Posted by: W. E. Poplaski | August 8, 2009

POEM OF THE DAY: Saturday’s Child

by Countee Cullen (1903 – 1946).

Saturday’s Child

Some are teethed on a silver spoon,
   With the stars strung for a rattle;
I cut my teeth as the black raccoon—
   For implements of battle.

Some are swaddled in silk and down,                   5
   And heralded by a star;
They swathed my limbs in a sackcloth gown
   On a night that was black as tar.

For some, godfather and goddame
   The opulent fairies be;                                     10
Dame Poverty gave me my name,
   And Pain godfathered me.

For I was born on Saturday—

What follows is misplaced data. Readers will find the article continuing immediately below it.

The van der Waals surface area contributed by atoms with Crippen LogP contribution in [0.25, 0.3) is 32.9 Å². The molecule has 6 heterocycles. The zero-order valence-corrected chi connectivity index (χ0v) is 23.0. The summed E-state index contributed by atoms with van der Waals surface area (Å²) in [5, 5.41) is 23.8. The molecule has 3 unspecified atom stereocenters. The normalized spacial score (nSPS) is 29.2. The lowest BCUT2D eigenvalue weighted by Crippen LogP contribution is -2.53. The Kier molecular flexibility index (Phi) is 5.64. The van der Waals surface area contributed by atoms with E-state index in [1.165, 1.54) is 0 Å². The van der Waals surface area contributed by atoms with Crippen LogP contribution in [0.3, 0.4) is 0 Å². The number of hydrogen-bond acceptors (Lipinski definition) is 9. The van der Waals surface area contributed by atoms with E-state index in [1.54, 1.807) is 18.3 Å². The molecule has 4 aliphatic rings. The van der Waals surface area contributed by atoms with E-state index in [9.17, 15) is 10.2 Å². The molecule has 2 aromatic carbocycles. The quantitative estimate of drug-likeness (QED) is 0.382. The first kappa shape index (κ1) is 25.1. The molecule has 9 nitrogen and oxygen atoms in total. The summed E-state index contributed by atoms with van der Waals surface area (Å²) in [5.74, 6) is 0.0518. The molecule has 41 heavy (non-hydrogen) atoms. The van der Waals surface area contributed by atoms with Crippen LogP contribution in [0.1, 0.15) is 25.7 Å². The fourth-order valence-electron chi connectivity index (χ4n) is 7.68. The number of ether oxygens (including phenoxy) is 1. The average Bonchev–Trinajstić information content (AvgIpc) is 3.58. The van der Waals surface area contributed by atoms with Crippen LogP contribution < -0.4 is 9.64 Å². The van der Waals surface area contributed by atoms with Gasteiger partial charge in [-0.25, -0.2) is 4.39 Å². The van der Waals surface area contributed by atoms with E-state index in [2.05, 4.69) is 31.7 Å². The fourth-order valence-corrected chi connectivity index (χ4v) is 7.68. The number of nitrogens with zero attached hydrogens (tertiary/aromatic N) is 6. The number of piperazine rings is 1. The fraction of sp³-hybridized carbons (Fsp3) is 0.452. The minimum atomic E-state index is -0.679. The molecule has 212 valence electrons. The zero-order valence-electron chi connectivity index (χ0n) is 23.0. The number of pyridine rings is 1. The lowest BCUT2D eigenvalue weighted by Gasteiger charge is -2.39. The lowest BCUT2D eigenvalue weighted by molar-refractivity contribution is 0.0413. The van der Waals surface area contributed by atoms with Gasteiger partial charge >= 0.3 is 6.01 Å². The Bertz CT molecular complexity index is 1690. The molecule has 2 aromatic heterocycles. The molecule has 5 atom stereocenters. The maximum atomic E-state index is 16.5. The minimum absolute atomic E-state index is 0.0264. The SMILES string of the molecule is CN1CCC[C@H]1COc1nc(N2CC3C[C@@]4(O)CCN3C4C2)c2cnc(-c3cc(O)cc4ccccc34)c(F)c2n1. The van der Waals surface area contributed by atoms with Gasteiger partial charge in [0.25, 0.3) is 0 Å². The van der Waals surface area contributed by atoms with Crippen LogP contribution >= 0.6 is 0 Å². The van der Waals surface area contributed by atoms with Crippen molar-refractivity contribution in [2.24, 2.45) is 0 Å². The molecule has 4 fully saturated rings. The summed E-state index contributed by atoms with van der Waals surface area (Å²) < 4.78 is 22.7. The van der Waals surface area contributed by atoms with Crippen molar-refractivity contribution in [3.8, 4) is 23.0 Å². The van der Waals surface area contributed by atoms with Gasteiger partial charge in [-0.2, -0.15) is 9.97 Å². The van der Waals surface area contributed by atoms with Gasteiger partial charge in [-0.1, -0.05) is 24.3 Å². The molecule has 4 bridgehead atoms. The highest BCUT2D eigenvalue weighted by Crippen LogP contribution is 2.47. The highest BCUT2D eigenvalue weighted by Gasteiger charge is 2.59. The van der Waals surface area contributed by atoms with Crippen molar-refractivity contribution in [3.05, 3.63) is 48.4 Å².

“Bad time for planting a seed,”
Was all my father had to say,                              15
   And, “One mouth more to feed.”

Death cut the strings that gave me life,
   And handed me to Sorrow,
The only kind of middle wife
   My folks could beg or borrow.                           20

Notes:
http://www.english.illinois.edu/maps/poets/a_f/cullen/cullen.htm
http://www.kirjasto.sci.fi/ccullen.htm

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